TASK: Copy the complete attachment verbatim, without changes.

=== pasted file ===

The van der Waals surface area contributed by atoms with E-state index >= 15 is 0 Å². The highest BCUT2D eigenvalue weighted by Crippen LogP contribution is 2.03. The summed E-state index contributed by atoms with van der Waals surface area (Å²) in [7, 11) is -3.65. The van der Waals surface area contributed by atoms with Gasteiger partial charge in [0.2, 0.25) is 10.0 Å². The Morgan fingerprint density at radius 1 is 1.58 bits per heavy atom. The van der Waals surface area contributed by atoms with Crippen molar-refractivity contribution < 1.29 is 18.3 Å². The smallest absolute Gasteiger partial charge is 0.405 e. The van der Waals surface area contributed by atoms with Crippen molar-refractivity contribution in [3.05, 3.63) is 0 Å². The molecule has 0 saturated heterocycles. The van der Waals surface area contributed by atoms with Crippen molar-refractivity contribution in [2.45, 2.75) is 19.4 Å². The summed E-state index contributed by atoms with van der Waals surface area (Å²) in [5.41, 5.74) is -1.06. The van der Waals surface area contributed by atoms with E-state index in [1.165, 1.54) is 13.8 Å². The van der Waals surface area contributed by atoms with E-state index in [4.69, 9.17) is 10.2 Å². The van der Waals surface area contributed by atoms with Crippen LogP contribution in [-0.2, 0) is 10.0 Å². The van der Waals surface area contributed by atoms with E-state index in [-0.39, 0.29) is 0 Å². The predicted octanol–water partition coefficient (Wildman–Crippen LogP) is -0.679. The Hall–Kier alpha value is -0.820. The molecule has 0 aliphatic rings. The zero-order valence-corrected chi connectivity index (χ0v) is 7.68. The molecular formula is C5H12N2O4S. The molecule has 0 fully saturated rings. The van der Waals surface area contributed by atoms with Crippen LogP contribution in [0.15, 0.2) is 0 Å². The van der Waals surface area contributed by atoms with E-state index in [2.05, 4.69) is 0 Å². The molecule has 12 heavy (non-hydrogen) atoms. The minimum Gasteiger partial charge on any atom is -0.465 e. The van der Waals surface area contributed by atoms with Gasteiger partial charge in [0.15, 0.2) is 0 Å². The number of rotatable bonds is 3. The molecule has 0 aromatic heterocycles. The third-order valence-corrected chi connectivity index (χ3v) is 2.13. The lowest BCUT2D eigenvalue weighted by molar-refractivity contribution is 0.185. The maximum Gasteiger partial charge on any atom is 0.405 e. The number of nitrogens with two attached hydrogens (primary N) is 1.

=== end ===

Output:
The van der Waals surface area contributed by atoms with E-state index >= 15 is 0 Å². The highest BCUT2D eigenvalue weighted by Crippen LogP contribution is 2.03. The summed E-state index contributed by atoms with van der Waals surface area (Å²) in [7, 11) is -3.65. The van der Waals surface area contributed by atoms with Gasteiger partial charge in [0.2, 0.25) is 10.0 Å². The Morgan fingerprint density at radius 1 is 1.58 bits per heavy atom. The van der Waals surface area contributed by atoms with Crippen molar-refractivity contribution < 1.29 is 18.3 Å². The smallest absolute Gasteiger partial charge is 0.405 e. The van der Waals surface area contributed by atoms with Crippen molar-refractivity contribution in [3.05, 3.63) is 0 Å². The molecule has 0 saturated heterocycles. The van der Waals surface area contributed by atoms with Crippen molar-refractivity contribution in [2.45, 2.75) is 19.4 Å². The summed E-state index contributed by atoms with van der Waals surface area (Å²) in [5.41, 5.74) is -1.06. The van der Waals surface area contributed by atoms with E-state index in [1.165, 1.54) is 13.8 Å². The van der Waals surface area contributed by atoms with E-state index in [4.69, 9.17) is 10.2 Å². The van der Waals surface area contributed by atoms with Crippen LogP contribution in [-0.2, 0) is 10.0 Å². The van der Waals surface area contributed by atoms with E-state index in [-0.39, 0.29) is 0 Å². The predicted octanol–water partition coefficient (Wildman–Crippen LogP) is -0.679. The Hall–Kier alpha value is -0.820. The molecule has 0 aliphatic rings. The zero-order valence-corrected chi connectivity index (χ0v) is 7.68. The molecular formula is C5H12N2O4S. The molecule has 0 fully saturated rings. The van der Waals surface area contributed by atoms with Crippen LogP contribution in [0.15, 0.2) is 0 Å². The van der Waals surface area contributed by atoms with E-state index in [2.05, 4.69) is 0 Å². The molecule has 12 heavy (non-hydrogen) atoms. The minimum Gasteiger partial charge on any atom is -0.465 e. The van der Waals surface area contributed by atoms with Gasteiger partial charge in [0.15, 0.2) is 0 Å². The number of rotatable bonds is 3. The molecule has 0 aromatic heterocycles. The third-order valence-corrected chi connectivity index (χ3v) is 2.13. The lowest BCUT2D eigenvalue weighted by molar-refractivity contribution is 0.185. The maximum Gasteiger partial charge on any atom is 0.405 e. The number of nitrogens with two attached hydrogens (primary N) is 1.